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Needs and Wants…

…always best for our children or a mental construct?

Photo by Alexis Fauvet on Unsplash

We often talk about needing and wanting. In business, we often grouped products as “need to have or nice to have”, while “want to have” often was ultimately the goal. In life, time and again we say “I want this!”. Toddlers and young children often make their demands with regular “give me, want this”.

Today, I was having a chat over coffee with a friend, a first civilised sit down since lockdown has been lifted in London. She mentioned something about what she ‘wanted’ for her children. It got me thinking: is us wanting something for our children truly what they need? Our children have fundamental needs: love, safety, nourishment, care, secure attachments, constructive stimulation amongst many other things that we parents need to provide.

After listening to her intently, I questioned her over he statement of wanting outcomes for her children. Humbly, I asked: “Is this what your children want or need?”. In other words, do our wants meet our children’s needs? Are we ever honest with our children by asking them, if they think that we know what we want for them? We live in a high-pressure area of London, where schools are the ultimate trophy of achievements for our children. Are we burdening our children with our wants of excellence in order to make us, parents, look good? Is that what our children need? In a nutshell, are our children our ultimate trophies? As you see, I have many questions and there are no right or wrong answers.

I asked the question to Flower Angel, who these days, is full of opinions and completely embracing her Tweenhood. She calmly explained, that if I wanted a certain outcome because I believed that it was best for her, that particular outcome may not necessarily make her happy in the long run. We increasingly hear of young people, girls, in particular, turning to self-harm to numb the pain of academic pressure, and the consequential effects of depression or anxiety. Our wanting the best grades for our children is detrimental to their well-being. Their well-being is more critical now than ever, with the lasting effects of lockdowns. Our children need schools, social interaction, and healthy interactions. Not just academic excellence. They need a healthy environment to fully be themselves.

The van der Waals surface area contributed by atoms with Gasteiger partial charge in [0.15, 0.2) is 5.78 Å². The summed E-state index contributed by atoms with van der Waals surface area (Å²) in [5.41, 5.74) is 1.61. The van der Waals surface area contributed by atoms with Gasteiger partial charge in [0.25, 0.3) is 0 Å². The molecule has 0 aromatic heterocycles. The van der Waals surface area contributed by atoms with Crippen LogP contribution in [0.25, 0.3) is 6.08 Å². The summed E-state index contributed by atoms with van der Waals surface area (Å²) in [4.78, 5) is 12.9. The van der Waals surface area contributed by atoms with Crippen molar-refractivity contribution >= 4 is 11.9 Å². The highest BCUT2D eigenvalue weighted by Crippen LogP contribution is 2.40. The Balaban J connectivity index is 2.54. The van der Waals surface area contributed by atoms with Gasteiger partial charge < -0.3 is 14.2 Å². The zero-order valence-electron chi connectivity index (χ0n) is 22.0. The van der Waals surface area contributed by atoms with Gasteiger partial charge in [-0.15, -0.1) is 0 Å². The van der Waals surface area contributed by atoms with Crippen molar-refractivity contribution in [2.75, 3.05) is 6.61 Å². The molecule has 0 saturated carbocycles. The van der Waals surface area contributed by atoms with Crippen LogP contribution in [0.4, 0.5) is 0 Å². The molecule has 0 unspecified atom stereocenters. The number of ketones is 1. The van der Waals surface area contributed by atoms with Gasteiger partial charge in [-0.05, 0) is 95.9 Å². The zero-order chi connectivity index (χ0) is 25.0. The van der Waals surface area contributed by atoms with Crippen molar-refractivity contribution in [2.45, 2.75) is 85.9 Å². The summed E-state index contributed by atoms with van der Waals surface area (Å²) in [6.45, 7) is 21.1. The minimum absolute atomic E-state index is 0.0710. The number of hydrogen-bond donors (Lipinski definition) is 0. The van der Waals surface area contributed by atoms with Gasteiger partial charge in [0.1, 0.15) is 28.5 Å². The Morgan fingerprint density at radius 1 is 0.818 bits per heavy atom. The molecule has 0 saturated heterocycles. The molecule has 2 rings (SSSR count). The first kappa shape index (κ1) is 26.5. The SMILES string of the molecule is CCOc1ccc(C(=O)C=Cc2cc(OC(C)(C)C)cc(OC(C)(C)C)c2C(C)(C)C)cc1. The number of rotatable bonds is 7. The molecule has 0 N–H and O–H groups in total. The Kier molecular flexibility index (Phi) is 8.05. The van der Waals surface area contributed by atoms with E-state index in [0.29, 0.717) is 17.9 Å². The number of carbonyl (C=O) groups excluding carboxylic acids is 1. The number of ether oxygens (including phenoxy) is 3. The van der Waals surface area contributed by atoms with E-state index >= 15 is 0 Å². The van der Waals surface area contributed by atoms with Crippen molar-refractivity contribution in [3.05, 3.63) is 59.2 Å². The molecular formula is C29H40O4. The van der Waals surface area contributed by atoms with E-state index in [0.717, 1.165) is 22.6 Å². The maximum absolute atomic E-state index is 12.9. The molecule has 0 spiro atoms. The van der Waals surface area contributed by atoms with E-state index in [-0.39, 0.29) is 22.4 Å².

Regardless of the knock-on effects of this everlasting pandemic, I hope that our kids look back at their childhood, in a positive light. The last thing we want is to leave a legacy of stress, anxiety triggered by an over-drive of having to be the best. We love our children and we have different ways of showing it, although being too harshly critical of them or adopting an avoidant stance may not be the right way… We want our children to be happy and feel empowered by living happy independent lives. Flourishing not languishing! Perhaps we parents should be journeying inwards to evaluate what we often think is good for our children, may not always be the case.

Conceptually, our parenting style is not made of exhaustive or prescriptive lists, neither are our children's social science projects. Of course, we cannot be too clinical in our approaches as no one is a manufactured robot and neither should we be quick to judge other parents for doing things differently. “Want” stems from the desire for something we do not already have, wanting outcomes stems from expectations and hope. On the other hand, “needs” are something far more fundamental and deep. Ultimately, children are just like us adults: we need love to flourish and to nourish our deep souls. Sending you all much light.



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